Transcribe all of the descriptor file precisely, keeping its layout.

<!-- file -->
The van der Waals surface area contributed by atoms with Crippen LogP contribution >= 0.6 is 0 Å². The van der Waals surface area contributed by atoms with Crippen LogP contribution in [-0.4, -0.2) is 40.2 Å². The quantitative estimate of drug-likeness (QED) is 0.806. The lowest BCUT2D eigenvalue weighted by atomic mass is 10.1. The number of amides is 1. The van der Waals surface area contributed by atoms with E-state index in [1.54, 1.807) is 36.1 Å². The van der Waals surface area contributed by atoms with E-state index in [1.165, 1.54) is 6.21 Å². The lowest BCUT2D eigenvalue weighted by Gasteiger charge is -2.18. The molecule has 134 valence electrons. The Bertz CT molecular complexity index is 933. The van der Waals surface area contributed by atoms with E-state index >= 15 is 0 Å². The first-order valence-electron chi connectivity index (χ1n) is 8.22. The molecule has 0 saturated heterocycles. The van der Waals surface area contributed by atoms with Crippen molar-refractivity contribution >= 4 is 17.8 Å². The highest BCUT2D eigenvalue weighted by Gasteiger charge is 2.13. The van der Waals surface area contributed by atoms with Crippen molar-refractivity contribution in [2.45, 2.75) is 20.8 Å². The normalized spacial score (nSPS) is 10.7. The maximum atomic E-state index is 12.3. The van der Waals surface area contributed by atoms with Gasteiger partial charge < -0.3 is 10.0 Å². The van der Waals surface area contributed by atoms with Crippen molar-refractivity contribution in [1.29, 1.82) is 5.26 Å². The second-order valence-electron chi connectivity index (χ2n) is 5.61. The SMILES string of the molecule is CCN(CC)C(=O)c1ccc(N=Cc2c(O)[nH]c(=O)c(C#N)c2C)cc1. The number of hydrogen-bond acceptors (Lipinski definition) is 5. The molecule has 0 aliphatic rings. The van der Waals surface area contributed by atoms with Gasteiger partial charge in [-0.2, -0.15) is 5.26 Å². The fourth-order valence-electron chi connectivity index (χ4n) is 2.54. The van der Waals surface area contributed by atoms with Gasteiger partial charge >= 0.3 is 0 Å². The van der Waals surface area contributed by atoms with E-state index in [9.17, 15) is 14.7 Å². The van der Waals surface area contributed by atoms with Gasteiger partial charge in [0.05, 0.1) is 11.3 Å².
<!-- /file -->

The van der Waals surface area contributed by atoms with Crippen LogP contribution >= 0.6 is 0 Å². The van der Waals surface area contributed by atoms with Crippen LogP contribution in [-0.4, -0.2) is 40.2 Å². The quantitative estimate of drug-likeness (QED) is 0.806. The lowest BCUT2D eigenvalue weighted by atomic mass is 10.1. The number of amides is 1. The van der Waals surface area contributed by atoms with E-state index in [1.54, 1.807) is 36.1 Å². The van der Waals surface area contributed by atoms with E-state index in [1.165, 1.54) is 6.21 Å². The lowest BCUT2D eigenvalue weighted by Gasteiger charge is -2.18. The molecule has 134 valence electrons. The Bertz CT molecular complexity index is 933. The van der Waals surface area contributed by atoms with E-state index >= 15 is 0 Å². The first-order valence-electron chi connectivity index (χ1n) is 8.22. The molecule has 0 saturated heterocycles. The van der Waals surface area contributed by atoms with Crippen molar-refractivity contribution >= 4 is 17.8 Å². The highest BCUT2D eigenvalue weighted by Gasteiger charge is 2.13. The van der Waals surface area contributed by atoms with Crippen molar-refractivity contribution in [2.45, 2.75) is 20.8 Å². The normalized spacial score (nSPS) is 10.7. The maximum atomic E-state index is 12.3. The van der Waals surface area contributed by atoms with Gasteiger partial charge < -0.3 is 10.0 Å². The van der Waals surface area contributed by atoms with Crippen molar-refractivity contribution in [1.29, 1.82) is 5.26 Å². The second-order valence-electron chi connectivity index (χ2n) is 5.61. The SMILES string of the molecule is CCN(CC)C(=O)c1ccc(N=Cc2c(O)[nH]c(=O)c(C#N)c2C)cc1. The number of hydrogen-bond acceptors (Lipinski definition) is 5. The molecule has 0 aliphatic rings. The van der Waals surface area contributed by atoms with Gasteiger partial charge in [-0.2, -0.15) is 5.26 Å². The fourth-order valence-electron chi connectivity index (χ4n) is 2.54. The van der Waals surface area contributed by atoms with Gasteiger partial charge >= 0.3 is 0 Å². The van der Waals surface area contributed by atoms with E-state index in [9.17, 15) is 14.7 Å². The van der Waals surface area contributed by atoms with Gasteiger partial charge in [0.05, 0.1) is 11.3 Å².